FDA rules come from the Food Allergen Labeling and Consumer Protection Act of 2004. The FDA has identified eight major food allergens that account for more than 90% of all food allergies: milk, eggs, fish, crustacean shellfish (crab, lobster, shrimp), tree nuts (for example, walnuts, almonds and pecans), peanuts, wheat and soy. The law requires that the label list the food source name of all major allergens used to make the food. Good manufacturing practices dictate that food companies appropriately clean food-manufacturing equipment between processing batches of allergen-containing and non-allergen-containing foods to avoid cross-contamination. However, some manufacturers may say on the label that the product is made on equipment that is also used to process a food containing a particular allergen. It is important to note that FDA guidance for the food industry states that food allergen advisory statements such as “may contain [allergen]” or “produced in a facility that also uses [allergen]” should not be used as a substitute for adhering to current good manufacturing practices and must be truthful and not misleading.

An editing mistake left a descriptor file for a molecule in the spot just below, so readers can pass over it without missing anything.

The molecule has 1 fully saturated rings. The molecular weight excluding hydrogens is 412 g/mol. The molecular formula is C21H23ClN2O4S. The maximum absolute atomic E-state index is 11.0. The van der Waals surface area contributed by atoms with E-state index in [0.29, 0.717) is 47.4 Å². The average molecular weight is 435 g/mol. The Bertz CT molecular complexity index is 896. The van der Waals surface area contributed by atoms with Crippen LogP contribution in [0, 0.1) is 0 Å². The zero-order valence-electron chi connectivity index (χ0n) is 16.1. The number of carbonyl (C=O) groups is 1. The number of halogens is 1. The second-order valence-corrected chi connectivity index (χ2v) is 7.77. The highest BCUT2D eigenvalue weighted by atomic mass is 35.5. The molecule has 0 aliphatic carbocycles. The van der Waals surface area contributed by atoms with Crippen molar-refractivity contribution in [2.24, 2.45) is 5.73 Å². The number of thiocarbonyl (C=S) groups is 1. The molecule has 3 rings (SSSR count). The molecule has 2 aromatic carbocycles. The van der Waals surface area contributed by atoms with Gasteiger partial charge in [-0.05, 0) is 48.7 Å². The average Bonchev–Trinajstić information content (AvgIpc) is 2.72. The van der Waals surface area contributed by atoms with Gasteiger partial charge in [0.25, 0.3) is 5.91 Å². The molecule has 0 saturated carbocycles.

Understanding Definitions for Nutrient Content Claims

The FDA has definitions for a large number of terms related to nutrient content claims. For example, if a product claims to be a “good” source of vitamin A, it must have at least 10% of the DV; if it claims to be an “excellent” source of vitamin A or be “high in” vitamin A, it must have at least 20% DV.

Interpreting food labels can be confusing. I hope that this article will help you clear up some of your uncertainties about food labels. Being a skilled label reader can be of great help for making better nutritional choices.

See you tomorrow for Day 7 of the 12 Days of Fitness

Til next time, train smart, eat well, and be better.

 

Just in case, here’s what you might have missed:

Day #1 – Top 10 Reasons Why People Don’t Exercise
Day #2 – The Dangers of Dieting
Day #3 – The New Rules to Strength Training
Day #4 – How to Stay in Shape When You’re Busy
Day #5 – How Natural is “Natural Flavoring”?